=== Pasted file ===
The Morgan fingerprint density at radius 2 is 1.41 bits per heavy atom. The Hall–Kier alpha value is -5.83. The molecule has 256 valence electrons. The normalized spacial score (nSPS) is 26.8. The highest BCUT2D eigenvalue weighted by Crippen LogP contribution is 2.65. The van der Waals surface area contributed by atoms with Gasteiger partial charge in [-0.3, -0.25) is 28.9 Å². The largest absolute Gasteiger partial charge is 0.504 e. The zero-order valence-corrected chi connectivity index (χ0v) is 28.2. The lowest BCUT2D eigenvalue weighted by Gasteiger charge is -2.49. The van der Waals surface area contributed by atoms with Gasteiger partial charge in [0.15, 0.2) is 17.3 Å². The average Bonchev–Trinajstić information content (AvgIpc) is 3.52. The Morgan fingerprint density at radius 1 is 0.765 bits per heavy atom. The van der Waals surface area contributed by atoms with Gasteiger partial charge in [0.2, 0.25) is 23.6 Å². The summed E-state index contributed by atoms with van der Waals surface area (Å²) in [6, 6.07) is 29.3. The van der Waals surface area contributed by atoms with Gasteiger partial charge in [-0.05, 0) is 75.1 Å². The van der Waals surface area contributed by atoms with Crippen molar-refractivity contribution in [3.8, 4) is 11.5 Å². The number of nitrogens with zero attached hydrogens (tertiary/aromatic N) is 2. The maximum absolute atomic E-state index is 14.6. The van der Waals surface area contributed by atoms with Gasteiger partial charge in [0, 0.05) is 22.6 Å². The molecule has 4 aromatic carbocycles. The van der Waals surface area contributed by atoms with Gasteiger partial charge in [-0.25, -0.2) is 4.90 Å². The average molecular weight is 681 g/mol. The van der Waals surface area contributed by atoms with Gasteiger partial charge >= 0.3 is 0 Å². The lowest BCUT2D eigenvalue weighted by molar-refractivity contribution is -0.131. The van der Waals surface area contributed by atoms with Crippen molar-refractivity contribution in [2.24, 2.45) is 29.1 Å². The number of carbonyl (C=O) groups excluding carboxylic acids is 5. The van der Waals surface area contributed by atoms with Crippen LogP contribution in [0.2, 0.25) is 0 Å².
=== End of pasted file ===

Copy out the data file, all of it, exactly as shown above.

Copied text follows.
The Morgan fingerprint density at radius 2 is 1.41 bits per heavy atom. The Hall–Kier alpha value is -5.83. The molecule has 256 valence electrons. The normalized spacial score (nSPS) is 26.8. The highest BCUT2D eigenvalue weighted by Crippen LogP contribution is 2.65. The van der Waals surface area contributed by atoms with Gasteiger partial charge in [-0.3, -0.25) is 28.9 Å². The largest absolute Gasteiger partial charge is 0.504 e. The zero-order valence-corrected chi connectivity index (χ0v) is 28.2. The lowest BCUT2D eigenvalue weighted by Gasteiger charge is -2.49. The van der Waals surface area contributed by atoms with Gasteiger partial charge in [0.15, 0.2) is 17.3 Å². The average Bonchev–Trinajstić information content (AvgIpc) is 3.52. The Morgan fingerprint density at radius 1 is 0.765 bits per heavy atom. The van der Waals surface area contributed by atoms with Gasteiger partial charge in [0.2, 0.25) is 23.6 Å². The summed E-state index contributed by atoms with van der Waals surface area (Å²) in [6, 6.07) is 29.3. The van der Waals surface area contributed by atoms with Gasteiger partial charge in [-0.05, 0) is 75.1 Å². The van der Waals surface area contributed by atoms with Crippen molar-refractivity contribution in [3.8, 4) is 11.5 Å². The number of nitrogens with zero attached hydrogens (tertiary/aromatic N) is 2. The maximum absolute atomic E-state index is 14.6. The van der Waals surface area contributed by atoms with Gasteiger partial charge in [0, 0.05) is 22.6 Å². The molecule has 4 aromatic carbocycles. The van der Waals surface area contributed by atoms with Gasteiger partial charge in [-0.25, -0.2) is 4.90 Å². The average molecular weight is 681 g/mol. The van der Waals surface area contributed by atoms with Gasteiger partial charge >= 0.3 is 0 Å². The lowest BCUT2D eigenvalue weighted by molar-refractivity contribution is -0.131. The van der Waals surface area contributed by atoms with Crippen molar-refractivity contribution in [2.24, 2.45) is 29.1 Å². The number of carbonyl (C=O) groups excluding carboxylic acids is 5. The van der Waals surface area contributed by atoms with Crippen LogP contribution in [0.2, 0.25) is 0 Å².